Facebook pulled two accounts of black video bloggers calling themselves “Williams and Kalvin Johnson” after they were identified as part of a Russian government-backed propaganda effort to publish anti-Clinton political messages.
“We, the black people, we stand in one unity. We stand in one to say that Hillary Clinton is not our candidate,” says one message in a November video that warned Clinton “is going to stand for the Muslim. We don’t stand for her.”
Another video published in October (since removed) called Clinton an “old racist b*tch.”
Google discovered Russian operatives spent tens of thousands of dollars on ads aimed to spread disinformation during the 2016 U.S. election across Google search, YouTube, Gmail, and other Google properties.
The finding was significant because the ads were not purchased by the Internet Research Agency, known as the “Kremlin troll farm,” but by what may be “legitimate accounts.”
The ads either touted Donald Trump, Bernie Sanders, or Jill Stein as candidates or promoted anti-immigrant sentiment and racial animosity.
Russian agents amplified YouTube videos created by genuine users on hot-button issues of immigration, welfare and crime in propaganda campaigns to influence the 2016 elections, a New York Times investigation found.
Russian Facebook pages with names like “Being Patriotic,” “Secured Borders” and “Blacktivist” took authentic posts about subjects such as police beatings and discrimination against Muslims, then lightly edited and reposted them, demonstrating “a deft understanding of the political terrain” despite stilted English.
Taking advantage of built-in capacities to share in groups, other posts were mixed in with internet hoaxes, such as one falsely claiming that Muslim men in Michigan “collected welfare for multiple wives” and another that Michelle Obama “had 214 assistants.”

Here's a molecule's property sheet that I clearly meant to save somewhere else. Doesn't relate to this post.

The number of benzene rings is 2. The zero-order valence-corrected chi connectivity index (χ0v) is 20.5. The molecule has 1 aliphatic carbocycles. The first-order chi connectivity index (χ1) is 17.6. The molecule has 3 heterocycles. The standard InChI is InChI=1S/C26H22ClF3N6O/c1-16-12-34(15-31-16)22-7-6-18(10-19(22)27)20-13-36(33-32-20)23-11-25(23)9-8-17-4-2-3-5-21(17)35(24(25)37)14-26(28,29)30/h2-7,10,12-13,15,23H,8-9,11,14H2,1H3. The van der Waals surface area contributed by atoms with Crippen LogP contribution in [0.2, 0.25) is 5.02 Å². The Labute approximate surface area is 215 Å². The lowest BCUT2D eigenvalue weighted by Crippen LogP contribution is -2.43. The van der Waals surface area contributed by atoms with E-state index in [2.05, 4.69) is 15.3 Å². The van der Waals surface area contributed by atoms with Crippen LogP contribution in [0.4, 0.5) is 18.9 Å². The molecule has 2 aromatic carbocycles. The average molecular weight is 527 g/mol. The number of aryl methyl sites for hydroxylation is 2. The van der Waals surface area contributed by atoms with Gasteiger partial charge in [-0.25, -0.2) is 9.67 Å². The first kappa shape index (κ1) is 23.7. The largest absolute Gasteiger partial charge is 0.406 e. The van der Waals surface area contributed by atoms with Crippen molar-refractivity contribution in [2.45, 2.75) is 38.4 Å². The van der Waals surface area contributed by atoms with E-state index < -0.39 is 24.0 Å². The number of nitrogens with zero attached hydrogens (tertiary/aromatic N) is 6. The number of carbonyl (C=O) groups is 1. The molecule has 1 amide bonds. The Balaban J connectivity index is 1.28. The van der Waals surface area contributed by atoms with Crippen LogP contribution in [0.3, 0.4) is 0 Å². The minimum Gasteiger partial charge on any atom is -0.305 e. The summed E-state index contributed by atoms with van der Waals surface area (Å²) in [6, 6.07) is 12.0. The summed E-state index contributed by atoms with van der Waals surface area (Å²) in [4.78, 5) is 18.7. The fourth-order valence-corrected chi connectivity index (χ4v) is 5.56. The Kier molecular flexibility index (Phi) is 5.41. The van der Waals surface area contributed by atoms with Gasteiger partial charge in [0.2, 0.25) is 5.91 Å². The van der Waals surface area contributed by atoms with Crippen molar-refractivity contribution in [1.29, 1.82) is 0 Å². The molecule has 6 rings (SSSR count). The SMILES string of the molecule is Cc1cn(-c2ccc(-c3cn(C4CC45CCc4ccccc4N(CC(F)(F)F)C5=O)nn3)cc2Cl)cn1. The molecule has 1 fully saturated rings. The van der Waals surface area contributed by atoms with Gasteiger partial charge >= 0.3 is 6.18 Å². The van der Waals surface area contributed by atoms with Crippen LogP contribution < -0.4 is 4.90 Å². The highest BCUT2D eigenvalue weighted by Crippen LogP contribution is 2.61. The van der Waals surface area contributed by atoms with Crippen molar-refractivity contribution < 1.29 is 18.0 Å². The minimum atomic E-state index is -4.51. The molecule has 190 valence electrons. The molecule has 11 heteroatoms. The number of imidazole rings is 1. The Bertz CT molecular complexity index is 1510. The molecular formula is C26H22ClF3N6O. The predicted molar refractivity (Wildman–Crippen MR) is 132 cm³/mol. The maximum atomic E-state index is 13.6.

The account “Heart of Texas,” one of 470 Russia-linked accounts turned over to Congressional investigators by Facebook, organized a protest called “Stop Islamization of Texas” that drew on genuine local sentiments.
About 10 demonstrators toting Confederate flags, “White Lives Matter” banners and AR-15s demonstrated against an Islamic center in Houston in May 2016.
“What’s kind of remarkable is that a Russian agent would be burrowing down that deep in the weeds to find a story that’s that local, and cooking up something,” a lawyer for the Islamic center told the political blog Think Progress.
Pro-Kremlin Russian operations targeted American military personnel and veterans on social media to spread disinformation, according to an Oxford University study released Oct. 9.
The researchers found that both genuine accounts as well as Russian trolls produced “legitimate content” mixed with “fake or slanted news” to promote conservative political ideas and tout conspiracy theories.
It was not always clear who created the content, said the researchers, as Twitter, for example, makes it easy to hide true identities.
After a meeting with Facebook COO Sheryl Sandberg, the House Intelligence Committee's top Russia investigators said Oct. 11 that they will release Facebook ads linked to Russian influence of the 2016 election after tech companies testify.
Ranking Democrat Representative Adam Schiff of California said Facebook has asked for more assistance from the intelligence community to help police foreign actors harnessing their platform to meddle in elections.
The ads, which were placed by Russia's Internet Research Agency, known as the “Kremlin's troll farm,” were seen by 10 million people, said Facebook.
The Russian lawyer Natalia Veselnitskaya first contacted two well-connected Russian figures before meeting with Donald Trump Jr. last year.
Veselnitskaya wrote to Aras Agalarov, President Trump's former business partner in Moscow, who put her in touch with Rob Goldstone, who Agalarov said was his son's music promoter.
Agalarov's attorney shared her emails with the U.S. media thinking it would prove she was only lobbying against the Magnitsky Act that punishes Russian human rights violators, not providing damaging information about Hillary Clinton to Trump's campaign.
She then asked Goldstone if she could bring to the meeting Rinat Akhmetshin, a “trusted associate and lobbyist.”
Carter Page, an energy consultant and former foreign policy adviser to the Trump campaign, told the Senate Intelligence Committee on Oct. 10 that he will not cooperate with its investigation into Russian election interference and would plead the Fifth Amendment of the U.S. Constitution, which guarantees the right not to incriminate oneself.
Page came under fire last year after reports emerged that he had met with high-level associates of Russian President Vladimir Putin in Moscow in 2016.